The shapes of the consonants are based on the shape the mouth made when the corresponding sound is made, and the traditional direction of writing (vertically from right to left) most likely came from Chinese, as did the practice of writing syllables in blocks.

Even after the invention of the Korean alphabet, most Koreans who could write continued to write either in Classical Chinese or in Korean using the Gukyeol or Idu systems. The Korean alphabet was associated with people of low status, i.e. women, children and the uneducated. During the 19th and 20th centuries a mixed writing system combining Chinese characters (Hanja) and Hangeul became increasingly popular. Since 1945 however, the importance of Chinese characters in Korean writing has diminished significantly.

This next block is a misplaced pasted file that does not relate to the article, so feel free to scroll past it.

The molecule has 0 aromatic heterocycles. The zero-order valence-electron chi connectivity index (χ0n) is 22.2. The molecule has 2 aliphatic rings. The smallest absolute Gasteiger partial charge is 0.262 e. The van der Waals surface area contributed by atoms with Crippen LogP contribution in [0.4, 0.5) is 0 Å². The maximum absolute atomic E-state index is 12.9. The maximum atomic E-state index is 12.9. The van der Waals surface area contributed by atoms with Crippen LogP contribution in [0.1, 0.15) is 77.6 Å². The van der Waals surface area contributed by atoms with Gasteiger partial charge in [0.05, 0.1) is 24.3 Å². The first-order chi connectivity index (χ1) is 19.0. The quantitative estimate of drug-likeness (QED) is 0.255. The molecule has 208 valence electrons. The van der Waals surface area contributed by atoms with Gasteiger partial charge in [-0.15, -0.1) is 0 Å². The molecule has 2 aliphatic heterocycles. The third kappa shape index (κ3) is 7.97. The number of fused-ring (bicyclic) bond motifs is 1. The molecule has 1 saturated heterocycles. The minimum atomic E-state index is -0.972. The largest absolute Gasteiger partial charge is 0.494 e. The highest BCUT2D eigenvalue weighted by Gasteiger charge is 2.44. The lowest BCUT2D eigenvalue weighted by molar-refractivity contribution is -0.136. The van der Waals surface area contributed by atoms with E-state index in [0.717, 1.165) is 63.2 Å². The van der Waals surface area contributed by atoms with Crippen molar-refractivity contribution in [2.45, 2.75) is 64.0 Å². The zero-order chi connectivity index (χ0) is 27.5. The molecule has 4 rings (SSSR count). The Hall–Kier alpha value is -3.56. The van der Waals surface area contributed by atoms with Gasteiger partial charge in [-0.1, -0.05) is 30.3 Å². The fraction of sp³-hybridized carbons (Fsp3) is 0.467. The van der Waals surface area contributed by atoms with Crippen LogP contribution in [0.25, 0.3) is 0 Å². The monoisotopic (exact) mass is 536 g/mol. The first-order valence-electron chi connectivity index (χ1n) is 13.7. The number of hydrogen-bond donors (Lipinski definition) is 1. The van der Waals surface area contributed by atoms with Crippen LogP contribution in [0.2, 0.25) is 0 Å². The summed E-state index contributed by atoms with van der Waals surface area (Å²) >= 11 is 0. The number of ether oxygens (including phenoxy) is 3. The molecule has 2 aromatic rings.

Since 1949 hanja have not been used at all in any North Korean publications, with the exception of a few textbooks and specialized books. In the late 1960s the teaching of hanja was reintroduced in North Korean schools however and school children are expected to learn 2,000 characters by the end of high school.
In South Korea school children are expected to learn 1,800 hanja by the end of high school. The proportion of hanja used in Korean texts varies greatly from writer to writer and there is considerable public debate about the role of hanja in Korean writing.

Most modern Korean literature and informal writing is written entirely in hangeul, however academic papers and official documents tend to be written in a mixture of hangeul and hanja.